What would it look like to begin dismantling Israeli apartheid? Of all places, the answer came this week from none other than Benjamin Netanyahu.
As part of his strategy to sabotage the Bennett-Lapid coalition that ousted him from power last year, former prime minister and now-opposition leader Netanyahu has instructed his Likud party, along with his right-wing allies, to oppose any and all legislation put forth by the government — even if that means voting against laws that hold together the foundations of his own political vision and legacy.
On Monday night, the target of this obstructionist strategy was an emergency regulation that formally applies separate legal systems to Jews and Palestinians living in the occupied West Bank. It is at once both the public face and the hidden infrastructure of apartheid, a key pillar of the military regime which Israel has operated for over five decades. But that evening, the Knesset voted 58-52 to not extend the regulation, which is set to expire at the end of this month.
The political crisis over the law does not in any way signal the imminent demise of apartheid; there is plenty of time in the next few weeks for the government — or the opposition — to find a way to renew the regulation. What this crisis does do, however, is demonstrate just how inconstant and even fickle the legal foundations of apartheid can be. That, in turn, can offer the beginnings of a vision for dismantling it.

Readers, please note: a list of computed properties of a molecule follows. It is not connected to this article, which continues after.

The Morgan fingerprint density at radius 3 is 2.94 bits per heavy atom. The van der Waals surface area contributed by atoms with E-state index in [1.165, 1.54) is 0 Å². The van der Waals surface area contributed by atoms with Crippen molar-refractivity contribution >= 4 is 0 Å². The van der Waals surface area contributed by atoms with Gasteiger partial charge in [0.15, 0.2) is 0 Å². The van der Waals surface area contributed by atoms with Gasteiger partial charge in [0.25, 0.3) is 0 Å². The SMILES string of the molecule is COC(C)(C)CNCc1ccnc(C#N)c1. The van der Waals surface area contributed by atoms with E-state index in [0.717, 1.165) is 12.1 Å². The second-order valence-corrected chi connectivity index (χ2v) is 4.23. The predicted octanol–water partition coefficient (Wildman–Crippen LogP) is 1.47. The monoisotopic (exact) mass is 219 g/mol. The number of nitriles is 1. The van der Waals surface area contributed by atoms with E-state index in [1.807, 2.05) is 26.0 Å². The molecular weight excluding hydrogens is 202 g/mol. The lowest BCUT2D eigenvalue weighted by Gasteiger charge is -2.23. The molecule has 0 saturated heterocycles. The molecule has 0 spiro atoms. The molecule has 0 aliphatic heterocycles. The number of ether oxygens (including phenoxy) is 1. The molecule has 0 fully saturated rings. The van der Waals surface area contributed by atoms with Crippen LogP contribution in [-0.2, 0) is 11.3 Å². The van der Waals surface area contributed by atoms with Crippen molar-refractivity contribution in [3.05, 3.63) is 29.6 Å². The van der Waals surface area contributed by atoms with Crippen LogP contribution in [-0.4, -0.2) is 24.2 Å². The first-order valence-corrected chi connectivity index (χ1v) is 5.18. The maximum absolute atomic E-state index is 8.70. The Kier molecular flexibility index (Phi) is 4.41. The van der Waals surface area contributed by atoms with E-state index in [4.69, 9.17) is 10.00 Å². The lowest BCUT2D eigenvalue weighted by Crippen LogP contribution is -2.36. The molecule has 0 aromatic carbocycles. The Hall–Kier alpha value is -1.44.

Where do we begin?
First passed into law in 1967 and renewed every five years since, the regulation gives Israeli civilian courts and authorities jurisdiction over any Israeli citizen, as well as Jews who are not citizens, in the occupied West Bank. In contrast, Palestinians in the same territory are subjected to Israeli military law and are not granted the same rights and protections.
Israeli apartheid is of course far broader — both in its mechanisms and its reach — than the dual legal systems enshrined by this specific law. But it is those separate and unequal sets of laws which enable settlers to live just like they would inside Israel’s pre-1967 borders, despite technically living in a foreign land ruled by a military dictatorship.
Without it, the settlers would be ineligible for the most basic services, including health insurance and social security, the right to have an Israeli driver’s license, the right to self-govern on a local level, the right to protest, and even the obligation to serve in the military. For everything ranging from traffic tickets to more serious criminal charges, settlers would be subject to military law and dragged before military courts. In other words, they would have virtually the same legal status as Palestinians living under occupation.
To be clear, there is almost no chance that these emergency regulations will be allowed to expire. Netanyahu’s obstructionist strategy is designed solely to bring down the current coalition; if he succeeds, a new government — presumably led by him — would likely pass the emergency regulations as its first legislative act. The consequences of letting the law lapse would simply be too catastrophic for the mainstream Zionist norms built on the legal, political, economic, and social supremacy of Jews between the Jordan River and the Mediterranean Sea.